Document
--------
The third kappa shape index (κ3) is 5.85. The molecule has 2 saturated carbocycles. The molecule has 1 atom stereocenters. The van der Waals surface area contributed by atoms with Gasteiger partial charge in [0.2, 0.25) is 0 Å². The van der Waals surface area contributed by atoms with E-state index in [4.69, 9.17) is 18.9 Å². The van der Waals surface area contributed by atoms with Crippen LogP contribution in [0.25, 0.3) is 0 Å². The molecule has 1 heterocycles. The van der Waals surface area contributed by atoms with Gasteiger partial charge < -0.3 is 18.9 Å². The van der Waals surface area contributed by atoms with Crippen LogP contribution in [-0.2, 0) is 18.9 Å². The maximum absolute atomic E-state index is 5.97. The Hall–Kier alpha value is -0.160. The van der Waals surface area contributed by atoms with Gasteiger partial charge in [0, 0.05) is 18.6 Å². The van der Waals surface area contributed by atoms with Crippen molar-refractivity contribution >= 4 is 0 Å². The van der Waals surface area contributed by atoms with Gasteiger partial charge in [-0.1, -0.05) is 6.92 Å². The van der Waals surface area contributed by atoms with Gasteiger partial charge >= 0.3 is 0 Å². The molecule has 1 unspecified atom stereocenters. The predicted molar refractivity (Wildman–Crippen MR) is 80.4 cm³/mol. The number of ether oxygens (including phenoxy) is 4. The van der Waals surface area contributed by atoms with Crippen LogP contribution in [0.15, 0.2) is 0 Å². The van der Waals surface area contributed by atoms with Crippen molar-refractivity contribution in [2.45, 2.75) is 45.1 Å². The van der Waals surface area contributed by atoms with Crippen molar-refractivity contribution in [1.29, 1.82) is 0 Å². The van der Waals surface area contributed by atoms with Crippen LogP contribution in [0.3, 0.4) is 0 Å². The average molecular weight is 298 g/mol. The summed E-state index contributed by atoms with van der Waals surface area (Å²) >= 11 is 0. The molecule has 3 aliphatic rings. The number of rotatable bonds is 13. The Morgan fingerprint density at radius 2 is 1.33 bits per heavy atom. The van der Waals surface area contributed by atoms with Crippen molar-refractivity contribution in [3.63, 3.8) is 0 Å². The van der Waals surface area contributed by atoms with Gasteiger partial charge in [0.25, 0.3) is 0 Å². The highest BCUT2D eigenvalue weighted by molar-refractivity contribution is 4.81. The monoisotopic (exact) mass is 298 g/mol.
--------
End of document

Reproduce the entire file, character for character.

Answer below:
The third kappa shape index (κ3) is 5.85. The molecule has 2 saturated carbocycles. The molecule has 1 atom stereocenters. The van der Waals surface area contributed by atoms with Gasteiger partial charge in [0.2, 0.25) is 0 Å². The van der Waals surface area contributed by atoms with E-state index in [4.69, 9.17) is 18.9 Å². The van der Waals surface area contributed by atoms with Crippen LogP contribution in [0.25, 0.3) is 0 Å². The molecule has 1 heterocycles. The van der Waals surface area contributed by atoms with Gasteiger partial charge < -0.3 is 18.9 Å². The van der Waals surface area contributed by atoms with Crippen LogP contribution in [-0.2, 0) is 18.9 Å². The maximum absolute atomic E-state index is 5.97. The Hall–Kier alpha value is -0.160. The van der Waals surface area contributed by atoms with Gasteiger partial charge in [0, 0.05) is 18.6 Å². The van der Waals surface area contributed by atoms with Crippen molar-refractivity contribution >= 4 is 0 Å². The van der Waals surface area contributed by atoms with Gasteiger partial charge in [-0.1, -0.05) is 6.92 Å². The van der Waals surface area contributed by atoms with Gasteiger partial charge >= 0.3 is 0 Å². The molecule has 1 unspecified atom stereocenters. The predicted molar refractivity (Wildman–Crippen MR) is 80.4 cm³/mol. The number of ether oxygens (including phenoxy) is 4. The van der Waals surface area contributed by atoms with Crippen LogP contribution in [0.15, 0.2) is 0 Å². The van der Waals surface area contributed by atoms with Crippen molar-refractivity contribution in [2.45, 2.75) is 45.1 Å². The van der Waals surface area contributed by atoms with Crippen molar-refractivity contribution in [1.29, 1.82) is 0 Å². The van der Waals surface area contributed by atoms with Crippen LogP contribution in [0.3, 0.4) is 0 Å². The average molecular weight is 298 g/mol. The summed E-state index contributed by atoms with van der Waals surface area (Å²) >= 11 is 0. The molecule has 3 aliphatic rings. The number of rotatable bonds is 13. The Morgan fingerprint density at radius 2 is 1.33 bits per heavy atom. The van der Waals surface area contributed by atoms with Crippen molar-refractivity contribution in [3.63, 3.8) is 0 Å². The van der Waals surface area contributed by atoms with Gasteiger partial charge in [0.25, 0.3) is 0 Å². The highest BCUT2D eigenvalue weighted by molar-refractivity contribution is 4.81. The monoisotopic (exact) mass is 298 g/mol.